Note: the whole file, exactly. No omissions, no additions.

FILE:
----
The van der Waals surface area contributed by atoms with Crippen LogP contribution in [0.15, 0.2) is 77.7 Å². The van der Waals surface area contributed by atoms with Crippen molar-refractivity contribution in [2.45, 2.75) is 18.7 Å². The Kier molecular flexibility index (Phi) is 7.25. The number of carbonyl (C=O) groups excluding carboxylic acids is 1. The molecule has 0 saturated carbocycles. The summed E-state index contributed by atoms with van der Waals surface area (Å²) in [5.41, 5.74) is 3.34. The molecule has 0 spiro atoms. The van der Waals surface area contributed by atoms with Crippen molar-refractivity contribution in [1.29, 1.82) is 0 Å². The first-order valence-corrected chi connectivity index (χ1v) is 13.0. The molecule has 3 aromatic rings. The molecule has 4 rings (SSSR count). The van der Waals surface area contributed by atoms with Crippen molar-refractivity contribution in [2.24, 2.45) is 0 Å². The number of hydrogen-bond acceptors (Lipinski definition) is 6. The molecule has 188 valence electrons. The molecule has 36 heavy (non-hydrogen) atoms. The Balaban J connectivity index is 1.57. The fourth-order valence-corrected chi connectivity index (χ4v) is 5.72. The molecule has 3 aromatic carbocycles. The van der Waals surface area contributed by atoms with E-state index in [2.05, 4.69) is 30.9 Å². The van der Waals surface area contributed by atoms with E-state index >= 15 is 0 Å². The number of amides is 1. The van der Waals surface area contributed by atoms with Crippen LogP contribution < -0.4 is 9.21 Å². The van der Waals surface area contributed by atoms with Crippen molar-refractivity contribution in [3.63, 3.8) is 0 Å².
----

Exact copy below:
The van der Waals surface area contributed by atoms with Crippen LogP contribution in [0.15, 0.2) is 77.7 Å². The van der Waals surface area contributed by atoms with Crippen molar-refractivity contribution in [2.45, 2.75) is 18.7 Å². The Kier molecular flexibility index (Phi) is 7.25. The number of carbonyl (C=O) groups excluding carboxylic acids is 1. The molecule has 0 saturated carbocycles. The summed E-state index contributed by atoms with van der Waals surface area (Å²) in [5.41, 5.74) is 3.34. The molecule has 0 spiro atoms. The van der Waals surface area contributed by atoms with Crippen molar-refractivity contribution in [1.29, 1.82) is 0 Å². The first-order valence-corrected chi connectivity index (χ1v) is 13.0. The molecule has 3 aromatic rings. The molecule has 4 rings (SSSR count). The van der Waals surface area contributed by atoms with Crippen molar-refractivity contribution in [2.24, 2.45) is 0 Å². The number of hydrogen-bond acceptors (Lipinski definition) is 6. The molecule has 188 valence electrons. The molecule has 36 heavy (non-hydrogen) atoms. The Balaban J connectivity index is 1.57. The fourth-order valence-corrected chi connectivity index (χ4v) is 5.72. The molecule has 3 aromatic carbocycles. The van der Waals surface area contributed by atoms with E-state index in [2.05, 4.69) is 30.9 Å². The van der Waals surface area contributed by atoms with E-state index >= 15 is 0 Å². The number of amides is 1. The van der Waals surface area contributed by atoms with Crippen LogP contribution < -0.4 is 9.21 Å². The van der Waals surface area contributed by atoms with Crippen molar-refractivity contribution in [3.63, 3.8) is 0 Å².